And Bernie does seem to be the voice of reason in 2016. I’ve never felt faith, never served a general in battle, but when this man speaks I am raised up, lifted up to a higher platform, expectant of more from my fellow man and myself than I was previously willing to challenge. This is why he is so special. Nowhere near as charismatic an orator as his well-groomed opponents, Bernie’s secret power is that when he speaks you can tell he MEANS it! This humble senior citizen of the United States, riding coach to and from his speaking engagements and connecting with individual campaign donors on a level never before seen in American Politics, this tousled-hair, slightly-bent-over, bird-conjuring magician of a man who can convince the hardest working amongst us to part with $27 for one final spin of the roulette wheel of believability: Bernie has us convinced he is not only our best bet, he is our last and only bet. And tonight in Philadelphia this capacity crowd is clearly all in, and willing to bet the farm.
The stadium is now filled to it’s 10,000 person limit. We’ve heard the man of the hour will be speaking sometime after 8pm, and that he is currently preparing to address the overflow crowd of 2,000+ in an adjacent area. Normally this would illicit an unfavorable reaction from any pent up event audience, especially in Philadelphia, but the good will and attitudes buzzing amongst this crowd is like a palpable electricity in the air: everyone is charged up, and it’s actually reassuring to know Bernie would never leave a crowd of 2,000 (or probably even 200) hanging after traveling all the way down here to make the engagement. Our female MC announces “Sunny D” on the drumkit mid-solo, and the band continues to jam full of brass, vim and vigor, jazzing up this crowd with equals parts of funk, soul and the occasional political chant. By 8pm the soundman has cued up a playlist, and the Disc Jockey inside of me can’t help but note each track as it passes. It becomes an undeniable audio smorgasbord of the clearly ‘labored-over’ variety, representative of the diverse musical tastes and political interests that unite this vibrant sea of faces gazing down into the Liacouras center tonight. It kicks off with Willie Nelson’s “On the Road Again” and I think of Bernie backstage smiling, knowing he has filled this stadium to the brim and then some. Maybe he’s chuckling as Willie sings about how he “can’t wait to get on the road again…” for this is truly a way of life for Senator Sanders: on the road, working tirelessly traveling state to state to bring a voice to the people. He isn’t flying first class to fundraisers, not meeting behind closed doors for plate fees, he is spending his time treading tirelessly towards equality for all tax brackets, spending as much time speaking as listening, and echoing the sentiments of so many Americans who long for a greater coming together, not time or resources spent discussing walls or private servers. Bernie is a man with a message, not a super PAC and a shady marketing department. He has traveled all this way to bring that message to us, to bring us voice to our unrelenting struggle, to bring this crowd of 10,000 or more to their feet, poised for action and asking themselves, “What can we do?” I ready my recorder for the man to make his way to the podium, and catch more tracks from the playlist, letting their collective sentiment wash over me while I prepare myself to hear the words for my own ears that Bernie has been speaking since before I was born, and the track selections do not disappoint:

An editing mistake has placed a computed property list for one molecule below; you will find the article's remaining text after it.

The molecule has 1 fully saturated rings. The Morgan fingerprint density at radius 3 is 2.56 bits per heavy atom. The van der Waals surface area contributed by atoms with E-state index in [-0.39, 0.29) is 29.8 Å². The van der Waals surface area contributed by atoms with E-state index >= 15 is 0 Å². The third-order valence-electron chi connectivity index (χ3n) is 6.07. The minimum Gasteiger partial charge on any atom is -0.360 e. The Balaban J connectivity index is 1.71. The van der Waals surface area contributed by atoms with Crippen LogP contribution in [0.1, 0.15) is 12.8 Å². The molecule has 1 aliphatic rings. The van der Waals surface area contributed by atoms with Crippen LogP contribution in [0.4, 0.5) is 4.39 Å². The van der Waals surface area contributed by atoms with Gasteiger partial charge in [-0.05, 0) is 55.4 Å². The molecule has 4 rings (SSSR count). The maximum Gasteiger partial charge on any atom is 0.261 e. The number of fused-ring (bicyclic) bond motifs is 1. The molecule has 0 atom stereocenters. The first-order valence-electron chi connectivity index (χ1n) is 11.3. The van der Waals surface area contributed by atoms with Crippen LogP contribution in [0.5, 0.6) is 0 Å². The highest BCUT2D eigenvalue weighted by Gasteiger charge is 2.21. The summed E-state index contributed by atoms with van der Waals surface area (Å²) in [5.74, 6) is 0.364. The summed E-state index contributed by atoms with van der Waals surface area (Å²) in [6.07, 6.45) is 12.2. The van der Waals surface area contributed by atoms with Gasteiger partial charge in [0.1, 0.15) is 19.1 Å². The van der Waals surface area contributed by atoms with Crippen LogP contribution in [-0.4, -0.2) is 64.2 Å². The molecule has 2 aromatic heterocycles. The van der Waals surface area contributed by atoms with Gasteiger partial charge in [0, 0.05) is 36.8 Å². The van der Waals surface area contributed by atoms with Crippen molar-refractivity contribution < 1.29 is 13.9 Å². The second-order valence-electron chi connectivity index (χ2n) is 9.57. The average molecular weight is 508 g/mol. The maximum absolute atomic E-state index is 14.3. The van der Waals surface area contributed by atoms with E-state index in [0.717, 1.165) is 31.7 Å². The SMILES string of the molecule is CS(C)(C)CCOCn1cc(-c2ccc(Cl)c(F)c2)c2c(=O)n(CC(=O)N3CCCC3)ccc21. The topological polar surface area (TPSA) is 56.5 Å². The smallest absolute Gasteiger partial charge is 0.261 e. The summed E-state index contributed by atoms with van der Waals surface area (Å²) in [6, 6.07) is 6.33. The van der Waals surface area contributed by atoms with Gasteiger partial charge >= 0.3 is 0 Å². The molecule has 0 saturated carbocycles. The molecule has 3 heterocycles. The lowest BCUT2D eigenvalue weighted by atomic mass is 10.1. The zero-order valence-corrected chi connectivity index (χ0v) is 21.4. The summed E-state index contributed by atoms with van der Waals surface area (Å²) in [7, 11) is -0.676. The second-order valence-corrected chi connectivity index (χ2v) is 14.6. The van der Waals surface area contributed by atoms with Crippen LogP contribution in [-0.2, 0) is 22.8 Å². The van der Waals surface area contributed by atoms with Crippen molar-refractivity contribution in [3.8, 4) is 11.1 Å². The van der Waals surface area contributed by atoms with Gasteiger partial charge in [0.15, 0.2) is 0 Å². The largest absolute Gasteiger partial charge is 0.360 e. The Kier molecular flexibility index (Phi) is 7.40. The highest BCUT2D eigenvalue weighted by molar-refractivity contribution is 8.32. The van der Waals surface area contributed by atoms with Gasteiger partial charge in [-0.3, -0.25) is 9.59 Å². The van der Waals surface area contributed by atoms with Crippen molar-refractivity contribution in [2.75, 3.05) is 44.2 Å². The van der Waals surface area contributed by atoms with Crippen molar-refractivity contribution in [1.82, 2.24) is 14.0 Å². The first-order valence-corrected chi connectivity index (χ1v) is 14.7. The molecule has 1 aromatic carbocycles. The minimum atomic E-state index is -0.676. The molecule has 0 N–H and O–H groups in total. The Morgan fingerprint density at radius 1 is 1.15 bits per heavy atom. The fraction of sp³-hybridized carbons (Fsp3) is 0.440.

The Rolling Stones, “Beast of Burden,” Neil Young, “Keep On Rockin’ in the Free World,” Simon & Garfunkel “America,” some unidentified Spanish ska song that had me way too hype (kudos to the selector), and to sum it all up nicely Toots and the Maytals “Revolution.” At this point the Liacouras center has reached fever pitch.
Finally, the moment we have all been waiting for, Bernie begins speaking! I will let the 45 minutes of audio I transcribed from the tape recorder slung around my neck do the talking for me as to just what Bernie’s message was last Wednesday night for the 10,000 person audience in attendance, but if I had to sum it all up nicely in the 3 words that brought more cheers and applause raining down on Senator Sanders than any other quote of the night it would have to be this: “Love trumps Hatred.”
No matter the outcome of this primary, the general election, the future of our country and it’s political parties, if we can just have faith in that one guiding principal, if 10,000 people can show up at a time and stay unified behind it, we might have just a chance! I know for one leaving the Liacouras center last Weds night and looking forward to the results of our upcoming fights in NY and PA, I feel like we a better chance than ever. If we can continue to come together like this, if voter turnout can match the enthusiasm I witnessed in this stadium, we just might win this thing one way or the other.
Hope you enjoy this audio as much as I enjoyed recording it for you. I remain your faithful gonzo journalist, Aaron Ruxbin.